“It’s up in the air but I spent at least a day or two at all of these schools so I have a good feel for them,” Ojabo said. “I’ve met the players, they have good academics, high-level football and they fit the criteria. Now it comes down to where would feel most like home, who can develop me best and how I fit on the roster.”
While some coaches have highlighted his athletic prowess above all else during conversations, Ojabo is searching for a complete package.
“Football may not last that long for all I know. Knock on wood, God forbid, I could blow out a knee during my first practice,” he said. “So what can a school do for me if that was to happen? And what can a school do for me after I’m done playing and get my degree?”
Ojabo prioritizes his pursuit of a business degree, and that’s been his mindset since the earliest stages of this recruitment.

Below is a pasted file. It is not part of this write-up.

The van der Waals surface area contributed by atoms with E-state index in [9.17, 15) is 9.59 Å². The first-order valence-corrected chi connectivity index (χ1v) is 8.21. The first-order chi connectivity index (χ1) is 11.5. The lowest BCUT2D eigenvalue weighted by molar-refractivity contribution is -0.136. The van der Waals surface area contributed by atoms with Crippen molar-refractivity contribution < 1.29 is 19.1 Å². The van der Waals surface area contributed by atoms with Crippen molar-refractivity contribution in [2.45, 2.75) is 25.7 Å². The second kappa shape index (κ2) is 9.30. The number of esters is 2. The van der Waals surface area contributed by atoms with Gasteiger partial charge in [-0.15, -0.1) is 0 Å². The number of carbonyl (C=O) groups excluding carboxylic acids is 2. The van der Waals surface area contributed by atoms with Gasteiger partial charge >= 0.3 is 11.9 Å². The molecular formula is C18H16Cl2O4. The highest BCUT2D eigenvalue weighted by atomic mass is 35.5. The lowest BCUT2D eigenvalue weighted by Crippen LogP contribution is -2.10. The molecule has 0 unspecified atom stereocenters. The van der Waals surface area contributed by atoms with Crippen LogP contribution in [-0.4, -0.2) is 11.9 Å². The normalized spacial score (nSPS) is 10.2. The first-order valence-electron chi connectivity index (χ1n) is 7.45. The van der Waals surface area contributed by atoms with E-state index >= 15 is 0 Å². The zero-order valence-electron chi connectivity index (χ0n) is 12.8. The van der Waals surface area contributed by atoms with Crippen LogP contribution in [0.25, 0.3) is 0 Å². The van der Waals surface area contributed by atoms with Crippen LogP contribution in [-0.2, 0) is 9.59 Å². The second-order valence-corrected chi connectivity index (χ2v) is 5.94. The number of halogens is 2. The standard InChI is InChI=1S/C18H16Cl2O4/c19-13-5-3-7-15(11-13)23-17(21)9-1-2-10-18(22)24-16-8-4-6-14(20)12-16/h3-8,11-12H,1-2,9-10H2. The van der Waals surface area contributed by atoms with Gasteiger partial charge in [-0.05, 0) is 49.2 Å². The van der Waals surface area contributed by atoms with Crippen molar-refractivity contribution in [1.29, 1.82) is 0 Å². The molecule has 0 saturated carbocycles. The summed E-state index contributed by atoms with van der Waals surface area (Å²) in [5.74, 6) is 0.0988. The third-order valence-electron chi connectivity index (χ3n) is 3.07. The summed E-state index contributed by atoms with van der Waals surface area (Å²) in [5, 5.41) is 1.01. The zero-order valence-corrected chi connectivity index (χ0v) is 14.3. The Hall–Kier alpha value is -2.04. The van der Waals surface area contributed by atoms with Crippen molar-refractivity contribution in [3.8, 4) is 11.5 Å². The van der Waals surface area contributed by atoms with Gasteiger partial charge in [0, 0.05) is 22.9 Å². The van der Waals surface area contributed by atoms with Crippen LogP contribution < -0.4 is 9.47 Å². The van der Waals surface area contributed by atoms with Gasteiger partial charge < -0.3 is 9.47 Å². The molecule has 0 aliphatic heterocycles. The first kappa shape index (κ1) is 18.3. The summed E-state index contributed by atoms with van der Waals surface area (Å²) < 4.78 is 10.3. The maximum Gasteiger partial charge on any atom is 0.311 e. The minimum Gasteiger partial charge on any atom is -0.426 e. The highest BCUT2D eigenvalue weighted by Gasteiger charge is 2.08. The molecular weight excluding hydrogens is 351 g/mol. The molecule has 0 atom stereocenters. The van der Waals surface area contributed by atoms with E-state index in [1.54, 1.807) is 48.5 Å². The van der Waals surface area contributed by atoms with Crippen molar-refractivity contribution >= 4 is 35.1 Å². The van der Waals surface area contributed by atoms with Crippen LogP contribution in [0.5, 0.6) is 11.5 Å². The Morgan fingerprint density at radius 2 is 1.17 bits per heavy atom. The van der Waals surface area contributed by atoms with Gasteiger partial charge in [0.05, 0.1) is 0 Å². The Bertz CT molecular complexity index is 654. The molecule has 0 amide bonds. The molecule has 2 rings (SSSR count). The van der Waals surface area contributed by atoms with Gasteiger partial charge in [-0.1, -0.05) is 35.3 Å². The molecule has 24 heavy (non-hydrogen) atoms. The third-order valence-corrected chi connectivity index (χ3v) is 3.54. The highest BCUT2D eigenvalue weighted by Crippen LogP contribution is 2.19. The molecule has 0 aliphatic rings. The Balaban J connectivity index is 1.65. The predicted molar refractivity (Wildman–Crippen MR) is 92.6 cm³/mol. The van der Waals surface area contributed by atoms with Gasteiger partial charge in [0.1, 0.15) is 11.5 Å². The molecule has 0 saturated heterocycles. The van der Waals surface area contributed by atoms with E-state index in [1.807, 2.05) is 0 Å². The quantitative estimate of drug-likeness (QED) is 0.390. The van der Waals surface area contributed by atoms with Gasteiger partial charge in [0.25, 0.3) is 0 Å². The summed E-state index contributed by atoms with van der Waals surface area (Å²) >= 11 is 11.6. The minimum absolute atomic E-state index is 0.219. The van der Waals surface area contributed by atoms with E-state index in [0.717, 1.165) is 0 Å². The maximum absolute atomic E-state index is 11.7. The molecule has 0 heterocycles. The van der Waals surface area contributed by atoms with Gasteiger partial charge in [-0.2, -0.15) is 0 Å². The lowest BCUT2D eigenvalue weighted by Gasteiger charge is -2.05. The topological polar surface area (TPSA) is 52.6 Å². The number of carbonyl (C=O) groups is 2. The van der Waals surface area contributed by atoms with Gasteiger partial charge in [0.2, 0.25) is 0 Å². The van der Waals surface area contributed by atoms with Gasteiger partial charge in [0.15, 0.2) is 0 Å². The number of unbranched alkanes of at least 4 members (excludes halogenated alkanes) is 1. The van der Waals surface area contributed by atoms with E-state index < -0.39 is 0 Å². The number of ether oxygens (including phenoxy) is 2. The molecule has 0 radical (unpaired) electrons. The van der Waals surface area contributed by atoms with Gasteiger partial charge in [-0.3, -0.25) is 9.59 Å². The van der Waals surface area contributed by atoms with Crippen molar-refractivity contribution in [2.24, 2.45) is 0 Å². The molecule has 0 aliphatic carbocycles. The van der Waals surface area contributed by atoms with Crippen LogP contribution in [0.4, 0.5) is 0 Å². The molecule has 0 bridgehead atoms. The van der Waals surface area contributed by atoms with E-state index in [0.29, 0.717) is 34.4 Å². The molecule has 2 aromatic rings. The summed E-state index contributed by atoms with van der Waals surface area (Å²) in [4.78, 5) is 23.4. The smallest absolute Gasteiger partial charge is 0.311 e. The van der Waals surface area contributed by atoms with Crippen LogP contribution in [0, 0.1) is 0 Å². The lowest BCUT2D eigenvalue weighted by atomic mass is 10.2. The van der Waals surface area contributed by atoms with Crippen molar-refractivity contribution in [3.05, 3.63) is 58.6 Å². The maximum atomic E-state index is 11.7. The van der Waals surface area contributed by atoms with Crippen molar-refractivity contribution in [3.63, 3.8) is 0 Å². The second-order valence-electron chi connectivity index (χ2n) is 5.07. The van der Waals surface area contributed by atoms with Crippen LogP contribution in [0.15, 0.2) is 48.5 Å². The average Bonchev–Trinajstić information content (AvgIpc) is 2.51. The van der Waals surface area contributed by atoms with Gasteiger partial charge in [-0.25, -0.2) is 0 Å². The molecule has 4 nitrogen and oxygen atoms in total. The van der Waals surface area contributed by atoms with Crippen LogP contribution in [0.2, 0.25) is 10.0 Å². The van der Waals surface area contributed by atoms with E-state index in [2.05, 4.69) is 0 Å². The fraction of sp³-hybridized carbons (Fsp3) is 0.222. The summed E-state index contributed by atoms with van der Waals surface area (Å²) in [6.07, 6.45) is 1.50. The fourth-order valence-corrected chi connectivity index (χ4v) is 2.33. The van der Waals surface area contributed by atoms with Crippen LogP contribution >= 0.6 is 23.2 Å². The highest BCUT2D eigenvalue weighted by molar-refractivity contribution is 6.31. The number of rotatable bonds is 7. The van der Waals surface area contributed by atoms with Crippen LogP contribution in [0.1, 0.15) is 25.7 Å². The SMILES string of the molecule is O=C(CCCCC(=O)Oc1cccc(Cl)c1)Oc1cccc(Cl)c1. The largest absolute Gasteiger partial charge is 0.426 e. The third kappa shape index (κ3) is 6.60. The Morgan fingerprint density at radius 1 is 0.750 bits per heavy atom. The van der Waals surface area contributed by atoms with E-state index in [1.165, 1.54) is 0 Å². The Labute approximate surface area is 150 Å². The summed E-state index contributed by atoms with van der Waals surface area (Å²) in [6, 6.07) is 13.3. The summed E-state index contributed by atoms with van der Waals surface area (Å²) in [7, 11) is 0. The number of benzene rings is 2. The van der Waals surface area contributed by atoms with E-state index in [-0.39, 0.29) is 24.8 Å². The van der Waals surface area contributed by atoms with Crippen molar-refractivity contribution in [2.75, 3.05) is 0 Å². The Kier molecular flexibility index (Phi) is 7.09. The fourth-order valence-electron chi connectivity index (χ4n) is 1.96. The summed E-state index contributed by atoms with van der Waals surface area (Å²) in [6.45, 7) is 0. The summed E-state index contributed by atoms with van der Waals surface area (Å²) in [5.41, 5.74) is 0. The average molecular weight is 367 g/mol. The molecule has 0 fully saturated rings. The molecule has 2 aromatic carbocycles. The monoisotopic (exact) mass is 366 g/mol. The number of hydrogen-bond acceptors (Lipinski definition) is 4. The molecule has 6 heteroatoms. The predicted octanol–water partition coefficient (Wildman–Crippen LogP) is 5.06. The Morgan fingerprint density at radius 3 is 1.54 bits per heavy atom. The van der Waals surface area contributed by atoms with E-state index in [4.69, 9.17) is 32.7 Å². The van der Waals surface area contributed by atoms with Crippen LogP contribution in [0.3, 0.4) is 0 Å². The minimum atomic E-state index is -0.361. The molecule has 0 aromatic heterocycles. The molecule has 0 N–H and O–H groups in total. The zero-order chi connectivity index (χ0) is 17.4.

“That’s the No. 1. If a school wasn’t top-tier in business, that just immediately ruled it out,” he said. “Of course, football is next. I mean, if I have all the schools [offering], why not play at the highest [level]? Next, it’s about fit. The players, the other recruits going to the school. A place I can call home, compete and feel comfortable.”
The presence of Oweh at Penn State could provide an advantage in this category.
“I’ve got some friends at other schools but none as close as Jayson,” Ojabo said. “It’s good that he’s taking this step so I can be in contact with him and find out how things go. Everything he’s accomplished in the past has helped me, because he’s done it first. So this will be another chance to learn from his experiences.”
He explained the Nittany Lions, like most of his suitors, envision him as a rush end. Ojabo, who stands approximately 6-foot-5, has added weight to surpass 240 pounds, and these measurements are reminiscent of his former teammate.
“That’s what everyone talks about — me and Jayson coming off the edge,” he said. “It would be a scary sight.”
As Oweh put it in April: “We would be the Nigerian Nightmare.”
Penn State has a realistic chance to put this duo in place but competition is significant, within the Big Ten and beyond.